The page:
A plural noun is “bare” if it does not have a determiner, such as the, two, many, all or my. Consider these three examples of the bare plural, rabbits:
Rabbits are mammals.
Rabbits eat lettuce.
Rabbits ate my lettuce yesterday.
The meaning of rabbits is different in each case:
All rabbits are mammals.
Most rabbits eat lettuce.
Some rabbits ate my lettuce yesterday.
The problem with the bare plural is the ambiguity of certain statements. For example:
Mosquitoes transmit malaria.
In fact, only female mosquitoes from a minority of species of the Anopheles genus can transmit malaria. Most mosquitoes can’t transmit malaria.
Bare plurals are often used by newspapers to over-generalize, especially in headlines. For example:
Women really do prefer rich men (The Times, 5 January 2018)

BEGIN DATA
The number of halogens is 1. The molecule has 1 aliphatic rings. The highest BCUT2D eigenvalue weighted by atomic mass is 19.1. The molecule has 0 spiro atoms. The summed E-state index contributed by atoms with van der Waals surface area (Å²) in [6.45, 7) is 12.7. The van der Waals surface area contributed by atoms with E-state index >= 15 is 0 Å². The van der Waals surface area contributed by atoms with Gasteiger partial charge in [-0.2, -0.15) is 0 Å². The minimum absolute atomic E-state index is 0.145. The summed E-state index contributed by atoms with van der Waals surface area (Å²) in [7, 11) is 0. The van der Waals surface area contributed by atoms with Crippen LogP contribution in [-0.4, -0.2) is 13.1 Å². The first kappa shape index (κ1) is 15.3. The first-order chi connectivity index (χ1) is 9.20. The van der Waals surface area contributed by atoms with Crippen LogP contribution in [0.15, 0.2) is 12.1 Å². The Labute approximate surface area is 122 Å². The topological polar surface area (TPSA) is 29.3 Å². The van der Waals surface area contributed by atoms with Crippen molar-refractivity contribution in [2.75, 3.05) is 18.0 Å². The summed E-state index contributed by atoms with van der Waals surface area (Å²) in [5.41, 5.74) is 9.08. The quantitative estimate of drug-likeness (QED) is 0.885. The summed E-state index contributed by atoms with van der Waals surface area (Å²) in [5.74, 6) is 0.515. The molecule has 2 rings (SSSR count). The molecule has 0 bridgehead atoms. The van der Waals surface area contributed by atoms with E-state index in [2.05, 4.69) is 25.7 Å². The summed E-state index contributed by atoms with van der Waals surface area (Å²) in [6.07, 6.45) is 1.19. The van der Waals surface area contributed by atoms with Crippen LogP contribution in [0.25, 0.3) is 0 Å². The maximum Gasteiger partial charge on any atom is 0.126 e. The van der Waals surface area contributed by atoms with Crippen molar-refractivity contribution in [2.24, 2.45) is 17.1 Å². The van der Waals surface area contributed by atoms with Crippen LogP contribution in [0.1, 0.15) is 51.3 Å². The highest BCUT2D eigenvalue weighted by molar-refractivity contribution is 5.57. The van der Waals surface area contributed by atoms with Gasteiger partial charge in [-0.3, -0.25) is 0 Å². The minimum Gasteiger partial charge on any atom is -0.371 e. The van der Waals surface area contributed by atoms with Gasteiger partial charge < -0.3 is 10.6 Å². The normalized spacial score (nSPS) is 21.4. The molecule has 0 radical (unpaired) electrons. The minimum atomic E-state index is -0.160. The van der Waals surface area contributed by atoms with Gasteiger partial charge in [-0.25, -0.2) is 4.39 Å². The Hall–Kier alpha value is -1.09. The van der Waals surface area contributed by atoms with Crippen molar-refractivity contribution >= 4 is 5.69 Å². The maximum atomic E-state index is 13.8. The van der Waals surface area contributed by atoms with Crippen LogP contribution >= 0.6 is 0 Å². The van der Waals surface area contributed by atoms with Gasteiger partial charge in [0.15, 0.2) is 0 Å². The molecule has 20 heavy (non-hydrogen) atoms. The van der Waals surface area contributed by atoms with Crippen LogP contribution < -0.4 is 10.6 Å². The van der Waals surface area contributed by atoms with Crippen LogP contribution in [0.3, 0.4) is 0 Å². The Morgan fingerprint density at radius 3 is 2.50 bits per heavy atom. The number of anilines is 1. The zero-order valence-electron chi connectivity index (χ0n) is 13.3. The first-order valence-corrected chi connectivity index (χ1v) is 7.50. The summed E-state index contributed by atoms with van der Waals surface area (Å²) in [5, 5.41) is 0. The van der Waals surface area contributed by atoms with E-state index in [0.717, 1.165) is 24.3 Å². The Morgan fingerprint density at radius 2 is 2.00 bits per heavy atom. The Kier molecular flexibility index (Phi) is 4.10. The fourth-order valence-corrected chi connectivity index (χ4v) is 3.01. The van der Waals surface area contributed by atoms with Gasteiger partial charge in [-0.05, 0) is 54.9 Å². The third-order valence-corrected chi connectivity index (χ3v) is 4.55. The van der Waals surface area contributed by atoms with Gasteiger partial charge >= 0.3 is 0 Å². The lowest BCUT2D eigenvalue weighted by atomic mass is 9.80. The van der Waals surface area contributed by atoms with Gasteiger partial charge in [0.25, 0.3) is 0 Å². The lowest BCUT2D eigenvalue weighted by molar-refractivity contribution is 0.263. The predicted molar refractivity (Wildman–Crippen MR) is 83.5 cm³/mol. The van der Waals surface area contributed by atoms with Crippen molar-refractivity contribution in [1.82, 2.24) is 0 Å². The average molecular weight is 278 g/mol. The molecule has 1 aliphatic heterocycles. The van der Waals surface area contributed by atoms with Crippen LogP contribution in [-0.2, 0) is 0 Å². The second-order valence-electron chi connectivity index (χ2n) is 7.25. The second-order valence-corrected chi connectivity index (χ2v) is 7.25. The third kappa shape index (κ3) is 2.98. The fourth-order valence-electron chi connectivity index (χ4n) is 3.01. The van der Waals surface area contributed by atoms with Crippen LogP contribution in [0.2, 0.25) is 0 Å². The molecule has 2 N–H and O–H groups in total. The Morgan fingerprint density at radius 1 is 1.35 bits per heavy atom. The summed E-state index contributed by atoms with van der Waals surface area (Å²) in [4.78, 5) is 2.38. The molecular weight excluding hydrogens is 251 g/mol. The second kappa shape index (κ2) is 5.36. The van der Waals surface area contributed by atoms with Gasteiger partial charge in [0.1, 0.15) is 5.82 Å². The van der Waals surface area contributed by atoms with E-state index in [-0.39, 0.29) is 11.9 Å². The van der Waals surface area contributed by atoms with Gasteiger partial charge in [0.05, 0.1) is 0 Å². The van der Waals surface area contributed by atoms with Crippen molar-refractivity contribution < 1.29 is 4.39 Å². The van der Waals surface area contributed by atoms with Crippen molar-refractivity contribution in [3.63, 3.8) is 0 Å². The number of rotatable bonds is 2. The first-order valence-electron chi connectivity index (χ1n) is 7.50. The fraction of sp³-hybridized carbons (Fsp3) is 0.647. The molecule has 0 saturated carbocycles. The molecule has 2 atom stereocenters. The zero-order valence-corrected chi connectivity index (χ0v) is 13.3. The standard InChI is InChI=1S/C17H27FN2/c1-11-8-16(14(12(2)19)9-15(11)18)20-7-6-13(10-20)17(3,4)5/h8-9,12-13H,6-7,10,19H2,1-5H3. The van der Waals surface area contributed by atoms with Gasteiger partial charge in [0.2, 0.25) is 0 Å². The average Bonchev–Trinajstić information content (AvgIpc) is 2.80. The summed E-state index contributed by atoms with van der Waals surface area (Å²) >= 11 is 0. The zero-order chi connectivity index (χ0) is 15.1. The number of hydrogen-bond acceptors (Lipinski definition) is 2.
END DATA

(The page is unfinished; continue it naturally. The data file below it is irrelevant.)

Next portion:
UK men prefer personality over appearance in partners (The Daily Telegraph, 30 November 2017)
Minorities distrust companies (USA Today, 14 January 2004)
Muslims back faith killings (Sunday Express, 27 July 2008)
The article under the last headline says, “The YouGov survey questioned 600 Muslims in 12 universities across the country and found 32 per cent said resorting to extremist action to honour their beliefs was right.” So Muslims in the headline means only some Muslims – about one third of the students in the survey. The casual reader may assume it means most or all Muslims.
The lesson is: be careful of bare plurals when reading newspapers and writing assignments!